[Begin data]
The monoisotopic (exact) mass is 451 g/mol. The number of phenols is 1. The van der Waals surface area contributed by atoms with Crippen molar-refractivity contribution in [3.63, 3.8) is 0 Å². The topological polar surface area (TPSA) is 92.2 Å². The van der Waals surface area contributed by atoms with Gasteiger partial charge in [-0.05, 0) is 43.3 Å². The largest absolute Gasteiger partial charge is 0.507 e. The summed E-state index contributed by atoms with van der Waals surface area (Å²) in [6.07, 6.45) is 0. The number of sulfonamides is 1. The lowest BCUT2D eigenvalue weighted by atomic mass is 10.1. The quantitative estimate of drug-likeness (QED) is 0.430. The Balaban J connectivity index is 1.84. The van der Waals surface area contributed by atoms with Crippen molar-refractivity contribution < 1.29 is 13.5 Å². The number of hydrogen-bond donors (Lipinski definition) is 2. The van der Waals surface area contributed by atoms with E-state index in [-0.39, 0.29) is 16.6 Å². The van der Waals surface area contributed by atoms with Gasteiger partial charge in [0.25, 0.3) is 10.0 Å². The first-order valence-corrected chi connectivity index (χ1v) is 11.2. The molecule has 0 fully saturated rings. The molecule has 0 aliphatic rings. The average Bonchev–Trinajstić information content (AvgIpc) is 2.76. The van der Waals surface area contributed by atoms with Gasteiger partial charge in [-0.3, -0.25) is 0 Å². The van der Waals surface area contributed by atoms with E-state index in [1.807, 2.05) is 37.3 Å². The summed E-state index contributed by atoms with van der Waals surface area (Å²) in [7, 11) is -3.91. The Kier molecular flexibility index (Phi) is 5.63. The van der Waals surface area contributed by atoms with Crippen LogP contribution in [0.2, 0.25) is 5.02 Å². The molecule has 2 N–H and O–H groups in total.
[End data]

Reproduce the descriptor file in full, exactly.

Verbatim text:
The monoisotopic (exact) mass is 451 g/mol. The number of phenols is 1. The van der Waals surface area contributed by atoms with Crippen molar-refractivity contribution in [3.63, 3.8) is 0 Å². The topological polar surface area (TPSA) is 92.2 Å². The van der Waals surface area contributed by atoms with Gasteiger partial charge in [-0.05, 0) is 43.3 Å². The largest absolute Gasteiger partial charge is 0.507 e. The summed E-state index contributed by atoms with van der Waals surface area (Å²) in [6.07, 6.45) is 0. The number of sulfonamides is 1. The lowest BCUT2D eigenvalue weighted by atomic mass is 10.1. The quantitative estimate of drug-likeness (QED) is 0.430. The Balaban J connectivity index is 1.84. The van der Waals surface area contributed by atoms with Crippen molar-refractivity contribution < 1.29 is 13.5 Å². The number of hydrogen-bond donors (Lipinski definition) is 2. The van der Waals surface area contributed by atoms with E-state index in [-0.39, 0.29) is 16.6 Å². The van der Waals surface area contributed by atoms with Gasteiger partial charge in [0.25, 0.3) is 10.0 Å². The first-order valence-corrected chi connectivity index (χ1v) is 11.2. The molecule has 0 fully saturated rings. The molecule has 0 aliphatic rings. The average Bonchev–Trinajstić information content (AvgIpc) is 2.76. The van der Waals surface area contributed by atoms with Gasteiger partial charge in [-0.3, -0.25) is 0 Å². The van der Waals surface area contributed by atoms with E-state index in [1.807, 2.05) is 37.3 Å². The summed E-state index contributed by atoms with van der Waals surface area (Å²) in [7, 11) is -3.91. The Kier molecular flexibility index (Phi) is 5.63. The van der Waals surface area contributed by atoms with Crippen LogP contribution in [0.2, 0.25) is 5.02 Å². The molecule has 2 N–H and O–H groups in total.